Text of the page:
Risk is good for you: An investigation of the processes and outcomes associated with high-risk sport


There has been a long-standing research interest in the potential psychological benefits of participating in high-risk outdoor activities (Lester, 1983). To that end, researchers have focused on the global psychological outcomes of such activities (e.g., self-esteem). There is, however, scant research on the underlying mechanisms of such benefits or the potential transfer of any direct benefits into everyday life. The present study aims to address this gap in the literature. The sample comprised 261 individuals (156 men, 105 women; Mage = 28.93, SD = 12.96) across three groups: high-risk adventure climbers (n = 92), low-risk sportspeople (n = 96), and a low activity control group (n = 73). Individuals completed measures of their relevant experiences of emotion regulation and agency while participating in their chosen recreational activity; and measures of emotion regulation, agency, self-esteem, autonomy, competence and relatedness in relation to their everyday life. As hypothesized, climbers reported significantly greater emotion regulation (F(2,258) = 35.09, p < .01) and agency (F(2,258) = 39.47, p < .01) benefits while participating in their activity. Also as hypothesized, climbers and low-risk sport participants reported significantly greater experiences of autonomy, competence and relatedness in everyday life compared to the control group (Fs(2,258) > 6.21, p’s < .01). However, in line with recent theorising (Barlow et al., 2013), only the climbers reported significantly less difficulty with agency and emotion regulation in everyday life (Fs(2,258) > 3.41, p’s < .05); they also reported significantly greater self-esteem (F(2,258) =  7.47, p < .01). The results suggest that regular climbing provides participants with an agentic emotional experience that then benefits their everyday functioning; such benefits are not derived from other (low-risk) activities. The experience of risk – and the subsequent control of that risk – can thus be instrumental for the construction of the self.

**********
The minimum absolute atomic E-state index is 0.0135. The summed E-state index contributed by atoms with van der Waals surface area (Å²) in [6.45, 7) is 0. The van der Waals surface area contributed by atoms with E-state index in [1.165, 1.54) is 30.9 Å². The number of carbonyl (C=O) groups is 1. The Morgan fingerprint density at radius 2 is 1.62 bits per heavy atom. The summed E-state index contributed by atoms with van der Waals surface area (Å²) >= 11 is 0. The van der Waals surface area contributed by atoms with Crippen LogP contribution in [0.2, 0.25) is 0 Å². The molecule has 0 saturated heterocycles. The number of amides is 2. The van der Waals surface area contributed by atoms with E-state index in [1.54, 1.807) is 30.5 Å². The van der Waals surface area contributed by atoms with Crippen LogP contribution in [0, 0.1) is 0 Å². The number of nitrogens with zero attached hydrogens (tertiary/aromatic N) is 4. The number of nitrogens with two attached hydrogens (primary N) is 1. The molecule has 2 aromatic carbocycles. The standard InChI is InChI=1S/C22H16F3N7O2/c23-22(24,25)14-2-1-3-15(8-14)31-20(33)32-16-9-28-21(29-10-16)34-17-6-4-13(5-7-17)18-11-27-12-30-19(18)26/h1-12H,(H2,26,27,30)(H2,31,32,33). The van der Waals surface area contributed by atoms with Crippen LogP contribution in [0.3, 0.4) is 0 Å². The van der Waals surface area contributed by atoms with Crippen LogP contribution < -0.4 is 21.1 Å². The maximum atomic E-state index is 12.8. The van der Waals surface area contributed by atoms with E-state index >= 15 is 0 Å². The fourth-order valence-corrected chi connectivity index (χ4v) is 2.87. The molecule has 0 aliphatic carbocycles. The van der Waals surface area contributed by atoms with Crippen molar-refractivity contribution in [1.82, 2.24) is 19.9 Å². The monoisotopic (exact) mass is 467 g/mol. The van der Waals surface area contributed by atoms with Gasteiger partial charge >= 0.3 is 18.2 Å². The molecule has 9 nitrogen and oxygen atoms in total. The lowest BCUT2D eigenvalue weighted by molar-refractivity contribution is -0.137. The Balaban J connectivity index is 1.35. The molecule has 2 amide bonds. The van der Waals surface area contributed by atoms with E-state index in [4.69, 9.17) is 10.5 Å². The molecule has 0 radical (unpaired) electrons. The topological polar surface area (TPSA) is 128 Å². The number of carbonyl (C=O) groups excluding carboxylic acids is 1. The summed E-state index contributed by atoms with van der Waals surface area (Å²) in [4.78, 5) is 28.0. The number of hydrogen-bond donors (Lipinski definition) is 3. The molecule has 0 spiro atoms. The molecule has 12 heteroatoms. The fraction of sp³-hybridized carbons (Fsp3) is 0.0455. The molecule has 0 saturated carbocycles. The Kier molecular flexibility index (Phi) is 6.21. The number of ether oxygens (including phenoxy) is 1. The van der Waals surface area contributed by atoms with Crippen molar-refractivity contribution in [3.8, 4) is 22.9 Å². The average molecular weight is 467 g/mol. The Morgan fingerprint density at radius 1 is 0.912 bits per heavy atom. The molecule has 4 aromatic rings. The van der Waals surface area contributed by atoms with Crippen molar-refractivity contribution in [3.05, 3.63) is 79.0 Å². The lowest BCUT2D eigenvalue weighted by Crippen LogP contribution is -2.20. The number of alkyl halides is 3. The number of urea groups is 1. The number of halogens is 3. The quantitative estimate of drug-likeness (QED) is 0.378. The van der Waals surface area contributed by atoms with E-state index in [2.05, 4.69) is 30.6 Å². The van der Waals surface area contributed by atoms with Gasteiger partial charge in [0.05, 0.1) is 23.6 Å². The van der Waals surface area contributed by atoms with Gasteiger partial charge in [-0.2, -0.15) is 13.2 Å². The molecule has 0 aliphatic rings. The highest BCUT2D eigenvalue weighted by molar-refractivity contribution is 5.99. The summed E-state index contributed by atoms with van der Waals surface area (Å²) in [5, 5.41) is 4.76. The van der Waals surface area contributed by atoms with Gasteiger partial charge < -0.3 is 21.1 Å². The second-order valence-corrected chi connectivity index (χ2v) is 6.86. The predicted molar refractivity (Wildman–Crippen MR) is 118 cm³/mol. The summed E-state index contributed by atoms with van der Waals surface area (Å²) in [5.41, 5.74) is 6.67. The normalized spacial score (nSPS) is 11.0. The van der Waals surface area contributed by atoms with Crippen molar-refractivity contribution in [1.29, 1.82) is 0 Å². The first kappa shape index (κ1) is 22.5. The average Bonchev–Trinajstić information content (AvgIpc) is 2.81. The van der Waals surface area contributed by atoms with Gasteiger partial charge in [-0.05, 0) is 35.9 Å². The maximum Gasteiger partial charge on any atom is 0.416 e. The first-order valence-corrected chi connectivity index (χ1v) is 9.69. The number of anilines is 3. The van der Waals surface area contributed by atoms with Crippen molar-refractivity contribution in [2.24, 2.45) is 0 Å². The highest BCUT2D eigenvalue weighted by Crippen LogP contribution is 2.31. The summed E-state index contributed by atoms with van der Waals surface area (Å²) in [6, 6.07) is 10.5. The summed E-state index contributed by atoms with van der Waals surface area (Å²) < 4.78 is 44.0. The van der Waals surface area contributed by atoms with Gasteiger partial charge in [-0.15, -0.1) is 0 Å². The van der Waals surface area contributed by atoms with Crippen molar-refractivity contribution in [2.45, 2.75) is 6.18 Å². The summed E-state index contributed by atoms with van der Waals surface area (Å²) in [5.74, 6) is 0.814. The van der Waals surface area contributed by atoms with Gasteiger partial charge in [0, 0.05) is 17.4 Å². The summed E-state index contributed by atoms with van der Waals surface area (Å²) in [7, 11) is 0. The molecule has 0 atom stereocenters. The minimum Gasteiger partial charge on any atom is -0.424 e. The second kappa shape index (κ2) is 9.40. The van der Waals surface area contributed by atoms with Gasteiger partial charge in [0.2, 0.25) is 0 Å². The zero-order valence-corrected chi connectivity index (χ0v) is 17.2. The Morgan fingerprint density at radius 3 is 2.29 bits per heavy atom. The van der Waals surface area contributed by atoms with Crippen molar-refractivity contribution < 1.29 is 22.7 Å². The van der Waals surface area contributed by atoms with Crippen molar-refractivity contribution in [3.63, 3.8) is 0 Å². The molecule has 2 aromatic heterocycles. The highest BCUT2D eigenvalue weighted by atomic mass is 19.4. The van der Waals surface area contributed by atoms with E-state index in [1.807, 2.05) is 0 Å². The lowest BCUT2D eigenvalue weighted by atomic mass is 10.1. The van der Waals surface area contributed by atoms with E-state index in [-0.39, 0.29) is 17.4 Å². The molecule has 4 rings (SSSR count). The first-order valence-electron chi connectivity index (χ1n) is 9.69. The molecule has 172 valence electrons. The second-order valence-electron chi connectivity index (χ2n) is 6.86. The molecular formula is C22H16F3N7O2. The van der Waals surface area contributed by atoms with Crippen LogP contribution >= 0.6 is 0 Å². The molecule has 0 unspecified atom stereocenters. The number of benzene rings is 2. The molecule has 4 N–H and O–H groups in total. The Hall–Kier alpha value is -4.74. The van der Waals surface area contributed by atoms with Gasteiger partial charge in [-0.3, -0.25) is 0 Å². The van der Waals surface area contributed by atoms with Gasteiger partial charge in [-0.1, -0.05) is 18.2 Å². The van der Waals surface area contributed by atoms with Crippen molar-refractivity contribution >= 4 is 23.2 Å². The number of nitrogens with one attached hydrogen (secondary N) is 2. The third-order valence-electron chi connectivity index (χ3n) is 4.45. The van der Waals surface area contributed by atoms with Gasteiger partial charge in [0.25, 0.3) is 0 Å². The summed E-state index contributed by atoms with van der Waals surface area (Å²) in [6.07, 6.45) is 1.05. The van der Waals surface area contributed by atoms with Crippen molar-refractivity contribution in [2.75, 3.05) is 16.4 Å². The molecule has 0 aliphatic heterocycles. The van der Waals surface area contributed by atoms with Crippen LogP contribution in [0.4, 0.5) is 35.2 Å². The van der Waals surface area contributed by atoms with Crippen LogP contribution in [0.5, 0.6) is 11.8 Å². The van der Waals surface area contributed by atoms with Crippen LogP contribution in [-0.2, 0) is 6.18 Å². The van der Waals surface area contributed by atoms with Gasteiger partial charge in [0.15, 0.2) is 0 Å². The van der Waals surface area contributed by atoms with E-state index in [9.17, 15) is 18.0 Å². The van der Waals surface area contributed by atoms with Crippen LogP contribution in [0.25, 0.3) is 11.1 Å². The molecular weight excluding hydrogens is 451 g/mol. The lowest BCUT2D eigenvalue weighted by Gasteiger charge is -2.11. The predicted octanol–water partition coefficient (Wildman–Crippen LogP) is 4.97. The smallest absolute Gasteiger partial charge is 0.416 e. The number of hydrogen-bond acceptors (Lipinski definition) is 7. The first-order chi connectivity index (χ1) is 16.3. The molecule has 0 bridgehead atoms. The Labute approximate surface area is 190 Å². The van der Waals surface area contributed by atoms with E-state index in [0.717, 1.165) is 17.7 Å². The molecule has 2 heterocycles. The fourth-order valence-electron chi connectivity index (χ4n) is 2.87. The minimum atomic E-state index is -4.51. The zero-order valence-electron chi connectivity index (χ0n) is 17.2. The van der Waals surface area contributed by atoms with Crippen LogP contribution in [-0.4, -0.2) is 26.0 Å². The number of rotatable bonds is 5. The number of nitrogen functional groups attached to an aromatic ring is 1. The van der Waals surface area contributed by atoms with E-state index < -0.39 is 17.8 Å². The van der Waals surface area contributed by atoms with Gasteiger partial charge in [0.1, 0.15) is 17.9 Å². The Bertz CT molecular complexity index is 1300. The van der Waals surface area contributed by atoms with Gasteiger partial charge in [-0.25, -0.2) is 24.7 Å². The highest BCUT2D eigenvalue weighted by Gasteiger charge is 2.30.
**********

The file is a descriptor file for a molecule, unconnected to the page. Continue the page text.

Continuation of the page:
Acknowledgments: The research is funded by the Knowledge Economy Skills Scholarship, the European Social Fund, Bangor University and Surf-Lines.